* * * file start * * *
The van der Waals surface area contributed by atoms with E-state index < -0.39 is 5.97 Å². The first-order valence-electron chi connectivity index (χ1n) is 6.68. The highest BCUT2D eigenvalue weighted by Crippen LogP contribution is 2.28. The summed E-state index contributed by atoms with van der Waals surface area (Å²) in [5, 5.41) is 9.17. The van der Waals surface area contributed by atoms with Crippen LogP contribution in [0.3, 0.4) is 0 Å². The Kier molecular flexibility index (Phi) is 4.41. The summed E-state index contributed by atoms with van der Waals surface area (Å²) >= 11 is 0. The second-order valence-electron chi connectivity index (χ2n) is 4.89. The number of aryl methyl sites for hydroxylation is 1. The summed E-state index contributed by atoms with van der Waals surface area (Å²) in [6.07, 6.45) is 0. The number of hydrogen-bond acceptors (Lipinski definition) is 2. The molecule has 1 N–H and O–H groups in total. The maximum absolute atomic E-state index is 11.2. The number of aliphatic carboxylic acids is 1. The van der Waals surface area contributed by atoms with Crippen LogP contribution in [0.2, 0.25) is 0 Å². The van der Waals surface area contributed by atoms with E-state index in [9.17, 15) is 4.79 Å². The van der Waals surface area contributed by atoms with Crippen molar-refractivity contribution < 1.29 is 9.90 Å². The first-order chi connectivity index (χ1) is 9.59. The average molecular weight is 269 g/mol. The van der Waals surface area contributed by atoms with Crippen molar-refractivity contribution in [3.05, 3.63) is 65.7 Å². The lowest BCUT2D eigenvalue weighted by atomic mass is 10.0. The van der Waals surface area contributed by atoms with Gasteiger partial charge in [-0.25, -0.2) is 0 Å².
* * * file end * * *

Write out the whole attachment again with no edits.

The van der Waals surface area contributed by atoms with E-state index < -0.39 is 5.97 Å². The first-order valence-electron chi connectivity index (χ1n) is 6.68. The highest BCUT2D eigenvalue weighted by Crippen LogP contribution is 2.28. The summed E-state index contributed by atoms with van der Waals surface area (Å²) in [5, 5.41) is 9.17. The van der Waals surface area contributed by atoms with Crippen LogP contribution in [0.3, 0.4) is 0 Å². The Kier molecular flexibility index (Phi) is 4.41. The summed E-state index contributed by atoms with van der Waals surface area (Å²) >= 11 is 0. The second-order valence-electron chi connectivity index (χ2n) is 4.89. The number of aryl methyl sites for hydroxylation is 1. The summed E-state index contributed by atoms with van der Waals surface area (Å²) in [6.07, 6.45) is 0. The number of hydrogen-bond acceptors (Lipinski definition) is 2. The molecule has 1 N–H and O–H groups in total. The maximum absolute atomic E-state index is 11.2. The number of aliphatic carboxylic acids is 1. The van der Waals surface area contributed by atoms with Crippen LogP contribution in [0.2, 0.25) is 0 Å². The van der Waals surface area contributed by atoms with E-state index in [9.17, 15) is 4.79 Å². The van der Waals surface area contributed by atoms with Crippen molar-refractivity contribution < 1.29 is 9.90 Å². The first-order chi connectivity index (χ1) is 9.59. The average molecular weight is 269 g/mol. The van der Waals surface area contributed by atoms with Crippen molar-refractivity contribution in [3.05, 3.63) is 65.7 Å². The lowest BCUT2D eigenvalue weighted by atomic mass is 10.0. The van der Waals surface area contributed by atoms with Gasteiger partial charge in [-0.25, -0.2) is 0 Å².